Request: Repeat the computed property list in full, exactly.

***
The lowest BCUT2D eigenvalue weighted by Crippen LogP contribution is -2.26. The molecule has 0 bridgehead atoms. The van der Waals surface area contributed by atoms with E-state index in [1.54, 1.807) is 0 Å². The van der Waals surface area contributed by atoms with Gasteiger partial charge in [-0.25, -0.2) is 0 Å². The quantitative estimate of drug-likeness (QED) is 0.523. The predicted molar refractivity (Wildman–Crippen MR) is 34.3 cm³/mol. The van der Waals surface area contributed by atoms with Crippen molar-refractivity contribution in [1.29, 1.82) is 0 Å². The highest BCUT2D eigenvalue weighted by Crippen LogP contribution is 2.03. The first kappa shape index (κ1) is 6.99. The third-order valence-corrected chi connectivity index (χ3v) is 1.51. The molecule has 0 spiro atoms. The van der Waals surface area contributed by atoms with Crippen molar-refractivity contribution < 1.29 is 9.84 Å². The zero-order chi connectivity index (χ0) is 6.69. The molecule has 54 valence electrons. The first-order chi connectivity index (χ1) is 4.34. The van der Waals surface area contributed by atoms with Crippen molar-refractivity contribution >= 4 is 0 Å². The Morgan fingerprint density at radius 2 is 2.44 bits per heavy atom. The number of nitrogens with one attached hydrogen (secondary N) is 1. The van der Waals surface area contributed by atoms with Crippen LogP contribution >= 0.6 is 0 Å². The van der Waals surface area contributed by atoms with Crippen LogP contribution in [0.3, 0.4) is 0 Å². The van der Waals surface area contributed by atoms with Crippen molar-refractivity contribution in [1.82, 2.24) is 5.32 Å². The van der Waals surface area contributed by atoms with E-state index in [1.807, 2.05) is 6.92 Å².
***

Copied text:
The lowest BCUT2D eigenvalue weighted by Crippen LogP contribution is -2.26. The molecule has 0 bridgehead atoms. The van der Waals surface area contributed by atoms with E-state index in [1.54, 1.807) is 0 Å². The van der Waals surface area contributed by atoms with Gasteiger partial charge in [-0.25, -0.2) is 0 Å². The quantitative estimate of drug-likeness (QED) is 0.523. The predicted molar refractivity (Wildman–Crippen MR) is 34.3 cm³/mol. The van der Waals surface area contributed by atoms with Crippen molar-refractivity contribution in [1.29, 1.82) is 0 Å². The highest BCUT2D eigenvalue weighted by Crippen LogP contribution is 2.03. The first kappa shape index (κ1) is 6.99. The third-order valence-corrected chi connectivity index (χ3v) is 1.51. The molecule has 0 spiro atoms. The van der Waals surface area contributed by atoms with Crippen molar-refractivity contribution < 1.29 is 9.84 Å². The zero-order chi connectivity index (χ0) is 6.69. The molecule has 54 valence electrons. The first-order chi connectivity index (χ1) is 4.34. The van der Waals surface area contributed by atoms with Crippen molar-refractivity contribution >= 4 is 0 Å². The Morgan fingerprint density at radius 2 is 2.44 bits per heavy atom. The number of nitrogens with one attached hydrogen (secondary N) is 1. The van der Waals surface area contributed by atoms with Crippen LogP contribution >= 0.6 is 0 Å². The van der Waals surface area contributed by atoms with Crippen LogP contribution in [0.3, 0.4) is 0 Å². The van der Waals surface area contributed by atoms with Crippen molar-refractivity contribution in [1.82, 2.24) is 5.32 Å². The van der Waals surface area contributed by atoms with E-state index in [1.807, 2.05) is 6.92 Å².